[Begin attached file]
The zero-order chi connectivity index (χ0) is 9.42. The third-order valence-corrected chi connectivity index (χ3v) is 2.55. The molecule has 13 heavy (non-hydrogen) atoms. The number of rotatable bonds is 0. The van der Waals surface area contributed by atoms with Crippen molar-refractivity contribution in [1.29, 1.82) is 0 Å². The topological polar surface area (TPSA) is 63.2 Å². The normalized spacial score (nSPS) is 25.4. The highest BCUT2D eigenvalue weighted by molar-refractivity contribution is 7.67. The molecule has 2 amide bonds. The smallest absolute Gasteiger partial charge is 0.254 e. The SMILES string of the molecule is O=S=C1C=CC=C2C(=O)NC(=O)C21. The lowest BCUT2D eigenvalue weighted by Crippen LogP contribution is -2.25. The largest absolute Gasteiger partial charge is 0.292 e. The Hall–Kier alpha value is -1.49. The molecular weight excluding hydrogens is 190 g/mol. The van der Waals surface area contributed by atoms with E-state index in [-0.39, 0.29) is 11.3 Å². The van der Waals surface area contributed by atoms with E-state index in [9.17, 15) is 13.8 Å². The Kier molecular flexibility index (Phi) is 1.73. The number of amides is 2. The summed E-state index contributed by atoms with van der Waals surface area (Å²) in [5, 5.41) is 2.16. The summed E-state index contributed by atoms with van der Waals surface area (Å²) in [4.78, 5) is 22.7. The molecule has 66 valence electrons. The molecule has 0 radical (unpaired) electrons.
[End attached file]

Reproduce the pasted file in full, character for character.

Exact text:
The zero-order chi connectivity index (χ0) is 9.42. The third-order valence-corrected chi connectivity index (χ3v) is 2.55. The molecule has 13 heavy (non-hydrogen) atoms. The number of rotatable bonds is 0. The van der Waals surface area contributed by atoms with Crippen molar-refractivity contribution in [1.29, 1.82) is 0 Å². The topological polar surface area (TPSA) is 63.2 Å². The normalized spacial score (nSPS) is 25.4. The highest BCUT2D eigenvalue weighted by molar-refractivity contribution is 7.67. The molecule has 2 amide bonds. The smallest absolute Gasteiger partial charge is 0.254 e. The SMILES string of the molecule is O=S=C1C=CC=C2C(=O)NC(=O)C21. The lowest BCUT2D eigenvalue weighted by Crippen LogP contribution is -2.25. The largest absolute Gasteiger partial charge is 0.292 e. The Hall–Kier alpha value is -1.49. The molecular weight excluding hydrogens is 190 g/mol. The van der Waals surface area contributed by atoms with E-state index in [-0.39, 0.29) is 11.3 Å². The van der Waals surface area contributed by atoms with E-state index in [9.17, 15) is 13.8 Å². The Kier molecular flexibility index (Phi) is 1.73. The number of amides is 2. The summed E-state index contributed by atoms with van der Waals surface area (Å²) in [5, 5.41) is 2.16. The summed E-state index contributed by atoms with van der Waals surface area (Å²) in [4.78, 5) is 22.7. The molecule has 66 valence electrons. The molecule has 0 radical (unpaired) electrons.